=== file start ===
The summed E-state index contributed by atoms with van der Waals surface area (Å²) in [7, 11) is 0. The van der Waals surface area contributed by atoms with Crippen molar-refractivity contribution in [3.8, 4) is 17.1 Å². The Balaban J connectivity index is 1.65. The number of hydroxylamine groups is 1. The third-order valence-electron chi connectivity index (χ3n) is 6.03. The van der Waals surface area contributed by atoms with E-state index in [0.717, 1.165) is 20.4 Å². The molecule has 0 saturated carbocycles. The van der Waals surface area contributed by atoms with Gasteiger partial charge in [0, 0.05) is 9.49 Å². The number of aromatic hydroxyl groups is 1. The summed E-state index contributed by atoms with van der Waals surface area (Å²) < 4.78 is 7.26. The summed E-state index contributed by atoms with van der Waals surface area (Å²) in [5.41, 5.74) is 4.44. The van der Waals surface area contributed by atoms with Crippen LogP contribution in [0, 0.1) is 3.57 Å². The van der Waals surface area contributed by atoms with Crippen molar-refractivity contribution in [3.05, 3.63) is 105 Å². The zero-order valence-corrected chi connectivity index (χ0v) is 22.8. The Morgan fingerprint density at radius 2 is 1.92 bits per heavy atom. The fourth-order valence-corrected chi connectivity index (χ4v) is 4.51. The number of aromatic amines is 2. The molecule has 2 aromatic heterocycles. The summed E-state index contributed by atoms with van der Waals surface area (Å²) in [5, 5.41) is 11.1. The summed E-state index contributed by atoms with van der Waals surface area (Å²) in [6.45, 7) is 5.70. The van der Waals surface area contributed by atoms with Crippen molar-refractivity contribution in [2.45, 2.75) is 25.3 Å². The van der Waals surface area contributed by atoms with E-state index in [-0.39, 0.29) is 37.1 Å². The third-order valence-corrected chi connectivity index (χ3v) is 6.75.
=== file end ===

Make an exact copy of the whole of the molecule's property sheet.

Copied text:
The summed E-state index contributed by atoms with van der Waals surface area (Å²) in [7, 11) is 0. The van der Waals surface area contributed by atoms with Crippen molar-refractivity contribution in [3.8, 4) is 17.1 Å². The Balaban J connectivity index is 1.65. The number of hydroxylamine groups is 1. The third-order valence-electron chi connectivity index (χ3n) is 6.03. The van der Waals surface area contributed by atoms with E-state index in [0.717, 1.165) is 20.4 Å². The molecule has 0 saturated carbocycles. The van der Waals surface area contributed by atoms with Gasteiger partial charge in [0, 0.05) is 9.49 Å². The number of aromatic hydroxyl groups is 1. The summed E-state index contributed by atoms with van der Waals surface area (Å²) < 4.78 is 7.26. The summed E-state index contributed by atoms with van der Waals surface area (Å²) in [5.41, 5.74) is 4.44. The van der Waals surface area contributed by atoms with Crippen LogP contribution in [0, 0.1) is 3.57 Å². The van der Waals surface area contributed by atoms with Crippen molar-refractivity contribution in [3.05, 3.63) is 105 Å². The zero-order valence-corrected chi connectivity index (χ0v) is 22.8. The Morgan fingerprint density at radius 2 is 1.92 bits per heavy atom. The fourth-order valence-corrected chi connectivity index (χ4v) is 4.51. The number of aromatic amines is 2. The molecule has 2 aromatic heterocycles. The summed E-state index contributed by atoms with van der Waals surface area (Å²) in [5, 5.41) is 11.1. The summed E-state index contributed by atoms with van der Waals surface area (Å²) in [6.45, 7) is 5.70. The van der Waals surface area contributed by atoms with Crippen molar-refractivity contribution in [2.45, 2.75) is 25.3 Å². The van der Waals surface area contributed by atoms with E-state index in [-0.39, 0.29) is 37.1 Å². The third-order valence-corrected chi connectivity index (χ3v) is 6.75.